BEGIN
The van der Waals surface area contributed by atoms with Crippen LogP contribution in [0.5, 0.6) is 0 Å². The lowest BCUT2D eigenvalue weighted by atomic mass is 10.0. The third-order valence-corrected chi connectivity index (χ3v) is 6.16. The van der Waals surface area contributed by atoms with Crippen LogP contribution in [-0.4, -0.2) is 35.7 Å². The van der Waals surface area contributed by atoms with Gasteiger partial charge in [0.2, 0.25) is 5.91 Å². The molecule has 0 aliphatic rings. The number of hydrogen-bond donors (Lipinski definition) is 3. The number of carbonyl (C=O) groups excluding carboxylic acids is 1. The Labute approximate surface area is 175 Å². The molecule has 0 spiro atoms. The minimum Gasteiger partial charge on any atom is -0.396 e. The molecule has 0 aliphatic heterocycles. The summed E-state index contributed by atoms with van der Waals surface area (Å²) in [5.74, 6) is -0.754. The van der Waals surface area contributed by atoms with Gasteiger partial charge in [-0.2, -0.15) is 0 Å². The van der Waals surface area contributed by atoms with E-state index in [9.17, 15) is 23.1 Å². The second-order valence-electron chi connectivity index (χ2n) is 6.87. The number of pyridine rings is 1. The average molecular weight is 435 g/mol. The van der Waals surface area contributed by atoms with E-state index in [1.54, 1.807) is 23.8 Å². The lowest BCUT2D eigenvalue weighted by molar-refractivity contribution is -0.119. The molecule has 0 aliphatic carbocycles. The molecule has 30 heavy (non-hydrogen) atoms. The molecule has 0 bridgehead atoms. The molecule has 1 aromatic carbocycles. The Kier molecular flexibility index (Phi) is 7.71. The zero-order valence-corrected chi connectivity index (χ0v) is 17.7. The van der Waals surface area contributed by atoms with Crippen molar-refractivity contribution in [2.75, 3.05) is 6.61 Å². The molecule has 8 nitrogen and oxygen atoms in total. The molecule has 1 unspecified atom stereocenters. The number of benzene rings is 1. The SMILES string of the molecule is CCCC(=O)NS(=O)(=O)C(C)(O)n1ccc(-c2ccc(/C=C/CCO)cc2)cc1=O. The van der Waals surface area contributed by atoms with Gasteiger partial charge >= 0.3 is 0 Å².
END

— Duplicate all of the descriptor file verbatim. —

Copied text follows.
The van der Waals surface area contributed by atoms with Crippen LogP contribution in [0.5, 0.6) is 0 Å². The lowest BCUT2D eigenvalue weighted by atomic mass is 10.0. The third-order valence-corrected chi connectivity index (χ3v) is 6.16. The van der Waals surface area contributed by atoms with Crippen LogP contribution in [-0.4, -0.2) is 35.7 Å². The van der Waals surface area contributed by atoms with Gasteiger partial charge in [0.2, 0.25) is 5.91 Å². The molecule has 0 aliphatic rings. The number of hydrogen-bond donors (Lipinski definition) is 3. The number of carbonyl (C=O) groups excluding carboxylic acids is 1. The Labute approximate surface area is 175 Å². The molecule has 0 spiro atoms. The minimum Gasteiger partial charge on any atom is -0.396 e. The molecule has 0 aliphatic heterocycles. The summed E-state index contributed by atoms with van der Waals surface area (Å²) in [5.74, 6) is -0.754. The van der Waals surface area contributed by atoms with Gasteiger partial charge in [-0.2, -0.15) is 0 Å². The van der Waals surface area contributed by atoms with E-state index in [9.17, 15) is 23.1 Å². The second-order valence-electron chi connectivity index (χ2n) is 6.87. The number of pyridine rings is 1. The average molecular weight is 435 g/mol. The van der Waals surface area contributed by atoms with E-state index in [1.54, 1.807) is 23.8 Å². The lowest BCUT2D eigenvalue weighted by molar-refractivity contribution is -0.119. The molecule has 0 aliphatic carbocycles. The molecule has 30 heavy (non-hydrogen) atoms. The molecule has 0 bridgehead atoms. The molecule has 1 aromatic carbocycles. The Kier molecular flexibility index (Phi) is 7.71. The zero-order valence-corrected chi connectivity index (χ0v) is 17.7. The van der Waals surface area contributed by atoms with Crippen molar-refractivity contribution in [2.75, 3.05) is 6.61 Å². The molecule has 8 nitrogen and oxygen atoms in total. The molecule has 1 unspecified atom stereocenters. The number of benzene rings is 1. The SMILES string of the molecule is CCCC(=O)NS(=O)(=O)C(C)(O)n1ccc(-c2ccc(/C=C/CCO)cc2)cc1=O. The van der Waals surface area contributed by atoms with Gasteiger partial charge >= 0.3 is 0 Å².